These findings are alarming as consumers could be misled into providing their banking credentials through fake websites that enable scammers to use their information to commit fraud. The widespread implications of these findings necessitate urgent efforts to ramp up digital financial literacy initiatives for Malaysians to navigate the DFS sphere. The Bank and the National Financial Education Network (FEN) have embarked on initiatives to ensure targeted and effective interventions for the vulnerable segments, based on the findings of the FCI Survey.
Early last year, Bank Negara Malaysia launched a five-year Financial Sector Blueprint (Blueprint). The Blueprint outlines the vision and strategies for the development of Malaysia’s financial sector underpinned by three broad outcomes of “finance for all”, “finance for transformation” and “finance for sustainability”.
Allow me to briefly highlight a few key strategies that are of relevance to financial inclusion:
Firstly, we will seek to future-proof key digital infrastructures. This includes building our capability on the use of central bank digital currencies (CBDC), supporting the implementation of national digital IDs, introduction of the eKYC and eKYB frameworks and development of an open data ecosystem.
Second, we will seek to support a more vibrant DFS landscape. This includes enhancing pathways for digital innovations to test, scale and exit such as through the Regulatory Sandbox. We will also facilitate greater digitalization of business models in financial services, prioritizing those that can advance greater financial inclusion by better meeting the needs of the unserved and underserved.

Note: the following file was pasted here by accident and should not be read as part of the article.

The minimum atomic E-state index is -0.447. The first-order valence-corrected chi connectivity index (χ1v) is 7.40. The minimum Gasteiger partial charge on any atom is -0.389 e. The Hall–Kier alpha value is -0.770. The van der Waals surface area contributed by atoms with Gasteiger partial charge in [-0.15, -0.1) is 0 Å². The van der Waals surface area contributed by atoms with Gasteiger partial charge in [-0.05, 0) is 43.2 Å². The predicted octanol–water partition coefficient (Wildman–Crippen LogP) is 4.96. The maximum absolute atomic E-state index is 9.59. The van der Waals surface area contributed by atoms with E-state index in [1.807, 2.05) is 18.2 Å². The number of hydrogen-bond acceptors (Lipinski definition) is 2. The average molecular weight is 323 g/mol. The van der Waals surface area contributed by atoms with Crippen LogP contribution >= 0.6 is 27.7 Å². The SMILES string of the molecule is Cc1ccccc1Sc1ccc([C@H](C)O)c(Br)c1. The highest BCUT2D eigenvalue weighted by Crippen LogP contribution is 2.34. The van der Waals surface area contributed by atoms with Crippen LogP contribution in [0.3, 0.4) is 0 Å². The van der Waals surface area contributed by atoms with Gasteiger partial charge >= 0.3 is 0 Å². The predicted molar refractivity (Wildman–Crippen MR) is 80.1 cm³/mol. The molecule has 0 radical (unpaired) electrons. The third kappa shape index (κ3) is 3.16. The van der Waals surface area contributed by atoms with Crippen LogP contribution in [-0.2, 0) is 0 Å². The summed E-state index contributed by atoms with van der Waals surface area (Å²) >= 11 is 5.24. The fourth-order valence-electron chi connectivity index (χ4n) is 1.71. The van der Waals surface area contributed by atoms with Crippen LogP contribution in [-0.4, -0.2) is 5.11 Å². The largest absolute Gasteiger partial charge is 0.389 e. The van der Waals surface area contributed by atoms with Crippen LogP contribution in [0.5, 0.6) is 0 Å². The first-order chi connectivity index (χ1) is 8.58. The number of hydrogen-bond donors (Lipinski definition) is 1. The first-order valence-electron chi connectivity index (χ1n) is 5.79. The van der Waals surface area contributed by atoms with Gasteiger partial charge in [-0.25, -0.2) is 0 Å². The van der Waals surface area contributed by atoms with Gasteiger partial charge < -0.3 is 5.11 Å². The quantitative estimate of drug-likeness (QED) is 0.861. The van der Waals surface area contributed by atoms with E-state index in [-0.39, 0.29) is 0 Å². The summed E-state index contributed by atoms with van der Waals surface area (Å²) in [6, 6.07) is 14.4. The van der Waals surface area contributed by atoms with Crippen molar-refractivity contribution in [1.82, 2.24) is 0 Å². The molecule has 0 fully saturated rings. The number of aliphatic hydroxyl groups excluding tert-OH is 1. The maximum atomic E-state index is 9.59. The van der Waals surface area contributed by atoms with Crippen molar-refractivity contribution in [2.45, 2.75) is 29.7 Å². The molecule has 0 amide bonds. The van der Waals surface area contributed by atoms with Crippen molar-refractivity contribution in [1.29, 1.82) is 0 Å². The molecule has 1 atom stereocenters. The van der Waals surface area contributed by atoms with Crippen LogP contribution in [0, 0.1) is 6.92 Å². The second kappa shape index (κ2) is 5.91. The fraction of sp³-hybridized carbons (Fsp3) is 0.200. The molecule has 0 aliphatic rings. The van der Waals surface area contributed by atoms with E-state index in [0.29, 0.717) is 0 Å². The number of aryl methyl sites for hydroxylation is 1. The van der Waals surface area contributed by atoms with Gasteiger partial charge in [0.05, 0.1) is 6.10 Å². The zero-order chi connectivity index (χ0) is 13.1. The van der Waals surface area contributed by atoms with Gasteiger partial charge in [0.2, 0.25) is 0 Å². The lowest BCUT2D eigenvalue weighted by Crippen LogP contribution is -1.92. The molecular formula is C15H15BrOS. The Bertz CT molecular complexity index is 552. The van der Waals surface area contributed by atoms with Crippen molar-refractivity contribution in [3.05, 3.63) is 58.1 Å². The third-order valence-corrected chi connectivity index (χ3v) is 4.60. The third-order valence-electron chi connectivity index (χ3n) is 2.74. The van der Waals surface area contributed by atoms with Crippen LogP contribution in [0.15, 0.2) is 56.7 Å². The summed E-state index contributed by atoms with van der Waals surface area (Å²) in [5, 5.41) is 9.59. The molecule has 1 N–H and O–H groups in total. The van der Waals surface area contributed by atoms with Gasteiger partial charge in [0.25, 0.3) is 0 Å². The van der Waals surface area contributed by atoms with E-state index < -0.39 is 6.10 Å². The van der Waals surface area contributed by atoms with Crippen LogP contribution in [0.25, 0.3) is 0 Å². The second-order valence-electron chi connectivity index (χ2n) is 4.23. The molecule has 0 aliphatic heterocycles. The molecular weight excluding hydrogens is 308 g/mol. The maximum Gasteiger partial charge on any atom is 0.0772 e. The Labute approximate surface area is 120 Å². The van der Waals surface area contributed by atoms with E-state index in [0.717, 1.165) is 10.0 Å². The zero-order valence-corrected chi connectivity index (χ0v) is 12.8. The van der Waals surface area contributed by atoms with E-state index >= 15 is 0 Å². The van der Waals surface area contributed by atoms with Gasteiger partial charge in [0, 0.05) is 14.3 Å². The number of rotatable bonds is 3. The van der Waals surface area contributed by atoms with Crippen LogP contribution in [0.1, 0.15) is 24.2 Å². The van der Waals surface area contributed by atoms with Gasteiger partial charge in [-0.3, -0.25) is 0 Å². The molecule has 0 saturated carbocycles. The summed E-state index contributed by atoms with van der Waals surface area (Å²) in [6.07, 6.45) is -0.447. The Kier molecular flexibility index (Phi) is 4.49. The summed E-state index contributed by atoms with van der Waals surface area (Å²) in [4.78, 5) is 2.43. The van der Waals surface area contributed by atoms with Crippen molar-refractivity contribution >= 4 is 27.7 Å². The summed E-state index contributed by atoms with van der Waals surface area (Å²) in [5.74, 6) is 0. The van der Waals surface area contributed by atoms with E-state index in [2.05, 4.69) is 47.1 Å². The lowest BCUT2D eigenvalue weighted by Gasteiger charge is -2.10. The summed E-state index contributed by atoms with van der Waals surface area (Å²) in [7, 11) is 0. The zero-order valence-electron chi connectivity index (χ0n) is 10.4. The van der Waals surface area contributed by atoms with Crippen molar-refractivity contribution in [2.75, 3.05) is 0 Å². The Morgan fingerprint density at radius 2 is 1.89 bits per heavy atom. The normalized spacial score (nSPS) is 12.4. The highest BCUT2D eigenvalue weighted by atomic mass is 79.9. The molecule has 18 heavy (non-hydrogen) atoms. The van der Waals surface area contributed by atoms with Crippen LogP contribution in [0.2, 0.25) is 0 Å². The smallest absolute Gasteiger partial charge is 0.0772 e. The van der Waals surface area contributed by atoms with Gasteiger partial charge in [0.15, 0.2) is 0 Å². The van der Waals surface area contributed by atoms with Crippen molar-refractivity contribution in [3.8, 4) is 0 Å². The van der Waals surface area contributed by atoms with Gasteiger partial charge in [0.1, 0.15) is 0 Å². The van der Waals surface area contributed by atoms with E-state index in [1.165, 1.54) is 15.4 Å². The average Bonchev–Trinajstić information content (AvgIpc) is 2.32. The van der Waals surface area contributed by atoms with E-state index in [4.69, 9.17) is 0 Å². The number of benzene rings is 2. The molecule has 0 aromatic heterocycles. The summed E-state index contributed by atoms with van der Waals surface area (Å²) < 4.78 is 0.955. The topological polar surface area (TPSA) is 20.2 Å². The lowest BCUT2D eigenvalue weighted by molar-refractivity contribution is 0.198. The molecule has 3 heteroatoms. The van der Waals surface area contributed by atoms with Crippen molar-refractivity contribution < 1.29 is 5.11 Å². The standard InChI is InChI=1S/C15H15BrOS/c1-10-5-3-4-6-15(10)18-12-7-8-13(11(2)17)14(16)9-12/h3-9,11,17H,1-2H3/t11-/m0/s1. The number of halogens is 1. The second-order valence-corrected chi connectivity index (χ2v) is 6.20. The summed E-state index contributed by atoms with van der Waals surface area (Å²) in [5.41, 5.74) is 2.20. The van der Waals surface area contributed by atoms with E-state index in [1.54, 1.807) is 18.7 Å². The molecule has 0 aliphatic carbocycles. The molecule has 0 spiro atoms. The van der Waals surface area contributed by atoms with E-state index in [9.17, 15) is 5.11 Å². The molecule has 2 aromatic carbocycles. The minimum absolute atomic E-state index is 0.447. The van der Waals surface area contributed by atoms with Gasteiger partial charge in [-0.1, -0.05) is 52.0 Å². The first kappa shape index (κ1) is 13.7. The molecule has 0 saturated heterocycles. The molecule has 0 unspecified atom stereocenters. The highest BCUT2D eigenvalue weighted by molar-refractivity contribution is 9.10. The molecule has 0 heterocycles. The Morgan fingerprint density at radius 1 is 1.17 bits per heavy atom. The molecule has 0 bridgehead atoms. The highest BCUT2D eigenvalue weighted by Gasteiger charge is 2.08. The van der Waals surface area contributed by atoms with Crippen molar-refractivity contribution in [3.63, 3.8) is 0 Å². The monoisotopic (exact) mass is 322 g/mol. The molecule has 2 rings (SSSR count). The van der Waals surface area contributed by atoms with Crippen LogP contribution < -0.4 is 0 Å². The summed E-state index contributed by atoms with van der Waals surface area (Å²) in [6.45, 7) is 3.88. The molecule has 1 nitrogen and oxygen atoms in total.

Third, we will seek to elevate the financial well-being of households and businesses. This includes initiatives to enhance financial capability, access to and effective usage of financial services.
To further drive the achievement of the Blueprint goals, we had just issued a Discussion Paper for the second Financial Inclusion Framework early this month. The Framework will serve as a strategic roadmap and principle-based guidance to advance financial inclusion in the next few years.
What I just shared with you are just a few developments and initiatives that the Bank is prioritizing to forge ahead with financial inclusion. I believe my colleagues will share more of our experiences in the next 4 days.
AFI, as a large network expanding over 75 countries, enables us to tap into a reservoir of knowledge and expert resources to explore new opportunities and ideas, and strengthen existing collaborations to take the financial inclusion agenda forward.
On that note, let me end here by wishing everyone a very productive and fruitful discussion for the next 4 days and I hope that you have a pleasant stay in Kuala Lumpur.